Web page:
While many businesses are looking to employee advocacy to help spread their messages online, many are still unsure of allowing employees to speak on their behalf. In this summary from a recent Employee Advocacy Shake-Up session, we learn some of the lessons big brands like Dell, Whole Foods and IBM have learned in this regard.
I am beyond thrilled to announce Renee Austin, Executive Vice President and Global Co-Lead, Employee Engagement and Change Management at Weber Shandwick, as keynote speaker for Social Media Today’s second annual Employee Advocacy Shake-Up on June 8th in Atlanta.
Social media training is a balancing act between teaching employees the risks of social media and how to be active on social for business benefits and closer customer relationships. There are ten steps to consider when launching a social media training program across your organization. Read on to find a recap of these insights, presented at the first Employee Advocacy Summit in Atlanta (#EASummit14).
Employee Advocacy is no longer just an exciting theoretical concept. From the breadth of discussions and the passion, creativity, and expertise of the attendees, #EASummit14 proved to be a pivotal congregation marking (and celebrating) the rise of this transformational business practice.
We just wrapped up our first Employee Advocacy Summit, and it was packed with information on this exciting new field. We heard from everyone: advocates themselves, training experts, best-selling authors, long-time leaders, and even a lawyer (with a sense of humor).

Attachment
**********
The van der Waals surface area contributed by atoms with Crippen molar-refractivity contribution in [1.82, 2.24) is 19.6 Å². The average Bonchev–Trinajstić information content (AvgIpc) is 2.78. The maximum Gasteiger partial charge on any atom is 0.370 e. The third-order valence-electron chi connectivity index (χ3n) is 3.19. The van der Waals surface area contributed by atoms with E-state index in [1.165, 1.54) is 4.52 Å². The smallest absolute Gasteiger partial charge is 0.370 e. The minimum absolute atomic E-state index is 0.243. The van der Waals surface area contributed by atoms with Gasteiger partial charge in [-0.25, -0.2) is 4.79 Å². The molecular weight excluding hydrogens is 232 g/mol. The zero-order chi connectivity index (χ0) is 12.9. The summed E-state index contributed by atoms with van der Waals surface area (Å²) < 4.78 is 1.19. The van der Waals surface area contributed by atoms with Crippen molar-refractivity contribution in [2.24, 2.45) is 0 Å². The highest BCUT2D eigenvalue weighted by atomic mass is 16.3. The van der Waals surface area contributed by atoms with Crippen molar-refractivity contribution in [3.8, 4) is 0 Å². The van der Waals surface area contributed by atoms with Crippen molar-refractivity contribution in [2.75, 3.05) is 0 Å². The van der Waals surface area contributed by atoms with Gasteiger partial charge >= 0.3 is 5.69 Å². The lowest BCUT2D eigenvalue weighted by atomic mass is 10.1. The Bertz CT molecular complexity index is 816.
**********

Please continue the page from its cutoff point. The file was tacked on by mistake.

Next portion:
One of the hosts for today's panels at the Employee Advocacy Summit, Susan Emerick, and her partner at Brands Rising LLC, Jeanne Murray, delved deeply into metrics, KPIs and measurement frameworks for employee advocacy programs. They also answer one of the most difficult questions faced by their audience: "How do I prove business value?"
One of the hosts at today's Employee Advocacy Summit, Chris Boudreaux of EY and Social Media Today, hosted a panel with three employee advocacy program managers who all have successful programs at differing stages. The theme Chris maintained throughout the discussion was: "What's next?"
Michael Brito of WCG helps teach employee advocacy program teams navigate the tricky road of content creation. He goes into many of the similarities and differences between personal content creation versus the process for the brand itself.
At the Employee Advocacy Summit, Jim Dudukovich, a lawyer from The Coca-Cola Company, gave us a rare glimpse into the world where social media and law intersect. He brought simplicity and clarity to a number of issues that arise when planning an employee advocacy program.